Fig. 5.5
(a) Overlay of MALDI-IM 2D plots of brain extracts of PCs (red), PSs (green), SMs (blue), and liver extracts of PIs (orange) with THA matrix. Note the mobility separation of the different phospholipid classes based upon head groups, acyl chains, and alkali ...

3.4. Imaging of Lipids by MALDI-IM-TOFMS

Since MALDI-IM MS separates different groups of biomolecules according to drift time and our imaging software has a drift time window of 16 μs, we are able to generate images from a single ion with no interference from other isobaric ions or corresponding dimers or multimers. Figure 5.6 shows the results of an MALDI-IM imaging run recorded with DHB matrix from rat cerebral tissue in positive ion mode. Figure 5.6a represents the total 1D mass spectrum used to generate the images in Fig. 5.6b–d. The image in Fig. 5.6b is produced using the total ion count for the 1D mass spectrum in Fig. 5.6a. Figure 5.6c shows the distribution of m/z 810.6 (PC 36:1+Na), while Fig. 5.6d illustrates the distribution of m/z 820.5 (PC 36:4+K). Anatomically distinct regions are detected in Fig. 5.6d with more signal recorded in white matter regions including the corpus callosum and fornix, while in Fig. 5.6c stronger signal is observed in the cerebral cortex and caudate–putamen, both gray matter regions.

Fig. 5.6
MALDI-IM images using DHB matrix in positive ion mode. (a) 1D mass spectrum obtained from section. (b) Image of m/z range 804–824. (c) Image of mass peak at m/z 810.6 (PC 36:1+Na). (d) Image of mass peak at m/z 820.5 (PC 36:4+K). Images are 51 ...

In order to demonstrate the importance of matrices in detecting different classes of lipids (see Note 5), Fig. 5.7 illustrates the results of an MALDI-IM MS image obtained using 2.0 nm gold nanoparticles as a matrix for a rat brain tissue section in positive ion mode. Previous studies have used implanted gold clusters (20, 21) and gold nanoparticles (13) to analyze cerebrosides in tissue; compared to traditional organic acid matrices, such as DHB, in which PC species are the dominant signals in this lipid mass range in positive ion mode. Figure 5.7a shows a 1D mass spectrum for the whole tissue section, in which strong signals corresponding to cerebroside 24:0 OH at m/z 850.7 and 866.8 and the sodiated and potassiated cerebroside 24:1 OH at m/z 848.7 and 864.8 were observed. Figure 5.7b shows the distribution of potassiated cerebroside 24:0 OH at m/z 866.8, which is highly concentrated in white matter regions in the brain.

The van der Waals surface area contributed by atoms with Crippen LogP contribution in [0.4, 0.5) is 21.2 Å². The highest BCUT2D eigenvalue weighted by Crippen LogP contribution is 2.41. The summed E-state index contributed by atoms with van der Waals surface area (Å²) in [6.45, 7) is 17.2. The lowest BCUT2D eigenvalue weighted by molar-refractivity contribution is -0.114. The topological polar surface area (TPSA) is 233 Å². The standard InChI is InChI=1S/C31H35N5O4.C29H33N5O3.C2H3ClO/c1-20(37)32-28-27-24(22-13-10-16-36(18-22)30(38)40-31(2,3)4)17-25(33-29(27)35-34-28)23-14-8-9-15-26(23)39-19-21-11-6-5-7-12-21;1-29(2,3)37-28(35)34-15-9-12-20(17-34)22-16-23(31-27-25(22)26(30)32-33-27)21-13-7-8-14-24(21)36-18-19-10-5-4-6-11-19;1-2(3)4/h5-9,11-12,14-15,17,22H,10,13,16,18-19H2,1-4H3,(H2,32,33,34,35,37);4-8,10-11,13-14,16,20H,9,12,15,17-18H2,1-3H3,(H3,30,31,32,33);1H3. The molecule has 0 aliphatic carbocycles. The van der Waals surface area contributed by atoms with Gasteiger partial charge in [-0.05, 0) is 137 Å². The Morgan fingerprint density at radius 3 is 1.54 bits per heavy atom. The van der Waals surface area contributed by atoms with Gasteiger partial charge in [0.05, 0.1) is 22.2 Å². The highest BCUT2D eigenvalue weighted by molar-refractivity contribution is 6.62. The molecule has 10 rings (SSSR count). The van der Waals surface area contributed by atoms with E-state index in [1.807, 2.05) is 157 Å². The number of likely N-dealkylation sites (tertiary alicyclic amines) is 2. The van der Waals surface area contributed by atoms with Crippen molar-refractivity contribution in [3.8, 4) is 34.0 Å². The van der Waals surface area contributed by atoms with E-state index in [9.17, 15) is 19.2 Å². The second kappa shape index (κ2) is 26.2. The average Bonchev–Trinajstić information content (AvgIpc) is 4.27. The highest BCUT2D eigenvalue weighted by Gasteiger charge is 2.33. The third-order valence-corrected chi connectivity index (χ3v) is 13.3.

Fig. 5.7
MALDI-IM image using 2.0 nm Au particles in positive ion mode. (a) 1D mass spectrum recorded from the tissue section. (b) Image of potassiated cerebroside 24:0 OH at m/z 866.8. The image is a 45 × 60 pixel. The adjacent frame is a photograph of ...

Acknowledgments

This research was supported by the Intramural Research Program of the National Institute on Drug Abuse, NIH. The authors thank the Office of National Drug Control Policy (ONDCP) for instrumentation funding, without which this and other projects could not have been accomplished and Dr. J Albert Schultz and Tom Egan (Ionwerks, Inc.) for assistance with the ion mobility mass spectrometer and the imaging computer software.

Footnotes

1One note of caution is that DHA matrix sublimes under high vacuum pressure and may last only for 15–30 min according to the concentration and vacuum pressure of the ion source.

2Although the current configuration of the MALDI-IM mass spectrometer used in this study has only positive ion mode, negative ion mode is the preferred mode for several lipid classes. In general for direct tissue analysis, PCs and SMs are easier to ionize in positive ion mode, while negative ion mode is preferred for the analysis of PEs, PSs, PIs, PGs, PAs, sulfatides, gangliosides, and cardiolipins.

3All the animal work in this study abides by the Guide for the Care and Use of Laboratory Animals (NIH).

4One alternative to OCT is to attach the tissue samples to the cryostat sample stages using ice slush made from distilled water (17). In this method, the ice slush only comes in contact with the tissue blocks at the surface opposing the sample stages and is frozen into a thin layer of ice within 5 s.

5Proper matrix selection is one of the keys to a successful MALDI experiment and is especially important in direct tissue analysis due to the complex nature of the sample. For lipid analysis in tissue, we typically use DHA, DHB, and gold nanoparticles according to what class of lipids we are probing. In positive ion mode, both DHA and DHB work well for PCs and SMs, while gold nanoparticles are effective for targeting cerebrosides in tissue. In negative ion mode, all three work well for sulfatides, while DHA and DHB detect PIs, and DHA offers the ability to easily detect PSs, PEs, PGs, and gangliosides directly from tissue.